On Thursday, shareholders of Whitman Owner Corp. at 75 Henry St. voted against allowing the board to investigate the sale of their Pineapple Walk property to a developer.
The tally was 191 against versus 112 for. The negative vote was especially stunning considering that shareholders stood to personally benefit from the sale. Each shareholder would have received in excess of $120,000 if the property was sold to Anbau Enterprises, which develops and invests in luxury residential properties. Anbau had raised its opening bid from roughly $75 million to a whopping $130 million for the 387,000-square-foot parcel, which runs from Henry Street to Cadman Plaza West.
It is not likely that the Whitman board will entertain further offers from developers, at least in the near future. Board president Doug Wexler had said at a shareholder meeting before the vote that should shareholders vote no, it would indicate to the board how it should respond to future offers. A yes vote would have allowed the board to seek offers from other developers besides Anbau.
75 Henry St. resident Beverly Closs told the Brooklyn Eagle, “Our co-op voted to keep the integrity of our neighborhood, and sensibility rules over greed.” Her husband Bill Closs added that he felt the building voted no because of “all of the concerns about schools and quality of life.”
Residents in Brooklyn Heights, especially neighbors to the south of Whitman at Cadman Towers (101 Clark St.), were jubilant, as they had vociferously opposed the development. The proposed tower would go up less than 100 feet north of 101 Clark St., blocking the view of half of its residents.
Toba Potosky, president of Cadman Towers, said on Friday, “On behalf of everyone at Cadman Towers I want to express our deep appreciation to our friends and neighbors at 75 Henry. Our homes were in jeopardy and your supreme act of kindness and selflessness protected us. We will not soon forget this. We will be forever grateful.”
The proposal had also triggered the opposition of residents of the neighboring residential tower at140 Cadman Plaza West, along with the Brooklyn Heights Association (BHA), which had worked to convince Whitman shareholders that rejecting the developer’s offer was “the best decision for them and the community.”
On Sunday BHA said in a statement, “The BHA commends the shareholders of 75 Henry Street for the courage of their convictions. Their rejection of Anbau Enterprise’s $130 million offer to purchase Pineapple Walk for a luxury condominium tower that would have added to the neighborhood’s congestion and school overcrowding and blocked their neighbors’ views is a dramatic statement that some things, such as what it means to be part of a community, are truly priceless. They placed a higher value on preserving the integrity of their community than on the cash they would have received, and for that, we are sincerely and deeply appreciative. Brooklyn Heights is fortunate to have them as our neighbors.”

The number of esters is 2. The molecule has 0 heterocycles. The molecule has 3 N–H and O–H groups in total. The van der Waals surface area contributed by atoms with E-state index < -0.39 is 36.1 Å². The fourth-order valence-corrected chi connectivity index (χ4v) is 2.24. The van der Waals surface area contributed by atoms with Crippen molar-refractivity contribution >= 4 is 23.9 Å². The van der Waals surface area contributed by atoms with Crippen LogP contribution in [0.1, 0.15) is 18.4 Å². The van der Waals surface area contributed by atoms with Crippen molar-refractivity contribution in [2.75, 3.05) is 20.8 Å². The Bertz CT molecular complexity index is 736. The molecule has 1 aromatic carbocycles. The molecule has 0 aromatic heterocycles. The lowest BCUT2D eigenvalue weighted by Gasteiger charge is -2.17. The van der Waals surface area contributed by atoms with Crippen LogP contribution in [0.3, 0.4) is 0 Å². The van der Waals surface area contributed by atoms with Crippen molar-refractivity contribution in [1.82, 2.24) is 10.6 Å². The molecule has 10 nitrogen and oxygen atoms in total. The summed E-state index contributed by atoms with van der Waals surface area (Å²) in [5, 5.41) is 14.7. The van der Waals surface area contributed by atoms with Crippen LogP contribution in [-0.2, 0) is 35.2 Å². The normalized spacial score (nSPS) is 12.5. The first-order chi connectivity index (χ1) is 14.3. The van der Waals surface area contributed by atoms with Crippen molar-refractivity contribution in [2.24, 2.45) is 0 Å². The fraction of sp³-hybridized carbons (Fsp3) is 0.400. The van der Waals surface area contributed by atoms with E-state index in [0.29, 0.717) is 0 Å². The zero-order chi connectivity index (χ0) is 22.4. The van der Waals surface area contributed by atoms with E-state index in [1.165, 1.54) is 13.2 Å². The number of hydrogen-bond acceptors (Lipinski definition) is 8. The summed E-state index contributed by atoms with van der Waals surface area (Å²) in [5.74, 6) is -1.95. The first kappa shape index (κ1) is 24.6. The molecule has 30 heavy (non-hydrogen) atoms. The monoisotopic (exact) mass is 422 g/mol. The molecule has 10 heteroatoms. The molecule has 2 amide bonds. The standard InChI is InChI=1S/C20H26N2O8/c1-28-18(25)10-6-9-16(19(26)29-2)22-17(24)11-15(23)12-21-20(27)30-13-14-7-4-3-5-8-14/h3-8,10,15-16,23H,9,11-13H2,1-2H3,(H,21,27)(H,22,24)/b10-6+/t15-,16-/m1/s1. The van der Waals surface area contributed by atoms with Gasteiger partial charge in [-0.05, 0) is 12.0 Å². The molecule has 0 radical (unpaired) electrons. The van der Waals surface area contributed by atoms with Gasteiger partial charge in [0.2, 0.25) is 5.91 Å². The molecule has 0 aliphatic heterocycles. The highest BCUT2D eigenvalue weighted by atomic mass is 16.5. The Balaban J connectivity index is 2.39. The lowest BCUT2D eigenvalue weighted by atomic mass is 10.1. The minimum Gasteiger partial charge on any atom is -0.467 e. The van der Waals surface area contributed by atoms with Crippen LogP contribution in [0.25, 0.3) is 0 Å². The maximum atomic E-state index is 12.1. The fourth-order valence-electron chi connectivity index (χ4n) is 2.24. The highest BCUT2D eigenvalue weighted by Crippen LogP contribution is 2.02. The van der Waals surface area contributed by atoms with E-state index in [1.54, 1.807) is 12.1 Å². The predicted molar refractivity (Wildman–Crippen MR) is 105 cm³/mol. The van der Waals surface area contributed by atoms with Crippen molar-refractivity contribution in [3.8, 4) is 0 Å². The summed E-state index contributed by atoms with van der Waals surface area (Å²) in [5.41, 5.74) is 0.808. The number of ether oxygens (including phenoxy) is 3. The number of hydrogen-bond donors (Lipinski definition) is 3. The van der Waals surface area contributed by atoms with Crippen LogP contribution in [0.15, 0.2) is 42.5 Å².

“I can’t begin to imagine how difficult this vote must have been for the residents of 75 Henry St,” said Susan Raboy, a resident of 10 Clinton St., part of the Cadman Towers complex.
She added, “This area does not have the services to support yet another 40-story residential building. While many surely would have benefited from the monetary offers they voted no and by doing so preserved our community.”
Heights, Downtown Residents Respond to the Vote
Compiled by Scott Enman, Brooklyn Daily Eagle
Many Brooklynites have taken to the streets — or rather to Disqus, a blog comment hosting service — to sound off on this decision and to converse over the implications the verdict has for the Brooklyn Heights library.
“Bravo!” wrote Roberto Gautier. “Don Quixote would be proud to tilt with those at 75 Henry who passed on the offer. Quite unusual. Quite admirable. Apparently, money isn’t everything to everyone.”
Andrew Porter agreed.
“I am happily astounded by this news,” Porter wrote. “Sometimes the pursuit of money apparently loses out to neighborhood and community.”
Marsha Rimler applauded the Pineapple Walk decision but encouraged other members of the community to use this momentum going forward.
“I agree. Our neighbors did the right thing,” wrote Rimler. “Maybe it’s not too late to teach Councilman Levin to do the right thing. The library project has not yet been approved. [The project] will be going before the borough board the first week in February.
“Call Levin and tell him to stop the library destruction plan at the borough board. He can fix his endorsement of this plan at the City Council,” Rimler continued.
A member of Disqus identified as “Reggie” responded to Rimler. “Let’s see,” he wrote. “The Borough Board is made up of the Borough President, who opposed the library deal, the Brooklyn council members, who already voted for it once, and the chair of the community board, which was also in favor. Is the outcome really in question?”
Rimler replied to Reggie, raising some contentious points. “Why was the Brooklyn Heights Association (BHA) against the 75 henry St. development and for the library tower? Ask them. Was it the St. Ann’s benefit of getting millions and millions from the library deal? Ask them. There is still time to stop the sale.
“It will soon be revealed that Councilman Levin was neglectful in not fully vetting the library proposal. Was this because he signed on to the deal at the behest of his patron Lander and Mayor [de Blasio] was not an honest broker,” she continued.
“Or was it all those lunches at Peter Ashkansky’s home? Peter is Brooklyn Public Library treasurer and the only member of the Brooklyn Heights community on the library developer selection committee. Peter is also a member of the Brooklyn Bridge Park Corp. that gave us Pierhouse.”
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